In keynote speeches, roundtable discussions and workshops, actors from urban society, politics, urban planning, live and club culture and more discuss current opportunities and challenges of the scene, which is working its way out of the "shadow existence" of the cultural industry with increasing self-confidence. There is great potential for resilient urban development in the promotion of night culture. In Mannheim, this potential has long been recognised. In 2018, the UNESCO City of Music was the first German city to create the position of Night Mayor. The topics that the current office holder, Robert Gaa, works on are as diverse as nightlife itself. He is a diplomat, initiator and activist, mediating between operators, residents, administration and authorities. A close exchange with other experts is central to his work. The desire to discuss current issues and challenges internationally gave rise to the idea of the NØK in 2019, which has since been held every two years.It is not only the Corona pandemic that has left deep scars on the scene.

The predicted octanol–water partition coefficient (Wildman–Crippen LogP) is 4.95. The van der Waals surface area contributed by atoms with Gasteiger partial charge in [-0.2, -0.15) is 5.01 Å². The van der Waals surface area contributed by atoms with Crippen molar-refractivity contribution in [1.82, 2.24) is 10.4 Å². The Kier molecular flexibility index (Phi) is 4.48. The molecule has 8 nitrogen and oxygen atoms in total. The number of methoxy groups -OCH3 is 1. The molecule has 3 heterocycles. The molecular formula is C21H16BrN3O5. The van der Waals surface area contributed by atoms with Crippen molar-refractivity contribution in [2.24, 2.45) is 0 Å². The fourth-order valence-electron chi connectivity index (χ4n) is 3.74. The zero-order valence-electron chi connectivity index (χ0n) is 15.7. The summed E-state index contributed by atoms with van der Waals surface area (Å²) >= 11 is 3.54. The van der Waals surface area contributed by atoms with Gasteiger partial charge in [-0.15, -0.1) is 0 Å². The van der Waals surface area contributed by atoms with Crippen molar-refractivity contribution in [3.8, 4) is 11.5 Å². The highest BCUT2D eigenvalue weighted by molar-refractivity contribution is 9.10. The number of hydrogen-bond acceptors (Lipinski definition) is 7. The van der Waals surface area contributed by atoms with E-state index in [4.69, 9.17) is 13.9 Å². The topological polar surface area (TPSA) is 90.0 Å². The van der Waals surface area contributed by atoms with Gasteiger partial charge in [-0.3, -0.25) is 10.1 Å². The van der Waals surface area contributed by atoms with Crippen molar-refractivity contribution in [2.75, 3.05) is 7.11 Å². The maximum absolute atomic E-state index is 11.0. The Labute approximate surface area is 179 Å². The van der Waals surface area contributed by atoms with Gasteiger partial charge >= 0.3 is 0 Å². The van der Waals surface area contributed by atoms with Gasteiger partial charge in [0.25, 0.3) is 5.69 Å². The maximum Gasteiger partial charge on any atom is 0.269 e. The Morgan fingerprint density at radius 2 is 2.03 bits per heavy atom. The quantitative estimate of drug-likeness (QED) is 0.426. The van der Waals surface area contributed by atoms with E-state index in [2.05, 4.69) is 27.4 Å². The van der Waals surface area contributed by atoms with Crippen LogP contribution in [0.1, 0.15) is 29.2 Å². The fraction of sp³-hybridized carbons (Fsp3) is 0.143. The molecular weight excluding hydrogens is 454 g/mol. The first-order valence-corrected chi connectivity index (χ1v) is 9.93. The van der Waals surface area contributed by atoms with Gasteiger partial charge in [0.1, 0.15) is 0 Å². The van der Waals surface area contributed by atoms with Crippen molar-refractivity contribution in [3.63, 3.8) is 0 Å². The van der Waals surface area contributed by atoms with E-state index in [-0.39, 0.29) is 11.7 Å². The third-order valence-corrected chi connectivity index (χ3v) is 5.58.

The struggling economy leaves a vacuum in visitor numbers and funding pots. There is a lack of new venues that want to be filled with live music. In addition, there are issues such as the necessary expansion of local transport and ensuring safety in public spaces. This is not only a concern for Mannheim. Experts from New York, Paris, Barcelona and Manchester, among others, met digitally at the conference in the Alte Feuerwache in 2019 and 2021. They are all united by the desire that a vibrant cultural scene that brings people together does not end when the sun goes down.
NEXT Mannheim is organising the NØK programme together with a variety of cultural partners at regional, state and national level: with the regional club culture association EventKultur Rhein-Neckar, Mannheim's pop commissioner, the Popbüro Stuttgart.